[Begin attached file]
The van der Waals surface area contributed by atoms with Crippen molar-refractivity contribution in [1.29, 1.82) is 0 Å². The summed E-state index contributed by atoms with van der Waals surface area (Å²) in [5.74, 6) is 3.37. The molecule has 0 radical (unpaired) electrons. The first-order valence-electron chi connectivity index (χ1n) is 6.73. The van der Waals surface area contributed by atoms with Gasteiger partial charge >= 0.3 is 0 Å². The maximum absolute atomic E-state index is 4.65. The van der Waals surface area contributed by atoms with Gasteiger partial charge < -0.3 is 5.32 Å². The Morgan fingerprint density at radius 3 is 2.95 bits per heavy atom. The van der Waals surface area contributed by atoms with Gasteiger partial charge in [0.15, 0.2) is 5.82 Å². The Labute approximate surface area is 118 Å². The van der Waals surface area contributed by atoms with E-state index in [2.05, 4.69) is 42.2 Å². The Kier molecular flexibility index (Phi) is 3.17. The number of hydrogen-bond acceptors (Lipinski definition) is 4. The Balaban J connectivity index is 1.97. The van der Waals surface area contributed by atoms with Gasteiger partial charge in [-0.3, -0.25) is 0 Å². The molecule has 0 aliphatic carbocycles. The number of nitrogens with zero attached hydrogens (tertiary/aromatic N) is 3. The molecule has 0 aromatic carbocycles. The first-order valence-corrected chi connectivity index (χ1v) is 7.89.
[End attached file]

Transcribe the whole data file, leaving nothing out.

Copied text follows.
The van der Waals surface area contributed by atoms with Crippen molar-refractivity contribution in [1.29, 1.82) is 0 Å². The summed E-state index contributed by atoms with van der Waals surface area (Å²) in [5.74, 6) is 3.37. The molecule has 0 radical (unpaired) electrons. The first-order valence-electron chi connectivity index (χ1n) is 6.73. The van der Waals surface area contributed by atoms with Gasteiger partial charge >= 0.3 is 0 Å². The maximum absolute atomic E-state index is 4.65. The van der Waals surface area contributed by atoms with Gasteiger partial charge < -0.3 is 5.32 Å². The Morgan fingerprint density at radius 3 is 2.95 bits per heavy atom. The van der Waals surface area contributed by atoms with Gasteiger partial charge in [0.15, 0.2) is 5.82 Å². The Labute approximate surface area is 118 Å². The van der Waals surface area contributed by atoms with E-state index in [2.05, 4.69) is 42.2 Å². The Kier molecular flexibility index (Phi) is 3.17. The number of hydrogen-bond acceptors (Lipinski definition) is 4. The Balaban J connectivity index is 1.97. The van der Waals surface area contributed by atoms with Gasteiger partial charge in [-0.3, -0.25) is 0 Å². The molecule has 0 aliphatic carbocycles. The number of nitrogens with zero attached hydrogens (tertiary/aromatic N) is 3. The molecule has 0 aromatic carbocycles. The first-order valence-corrected chi connectivity index (χ1v) is 7.89.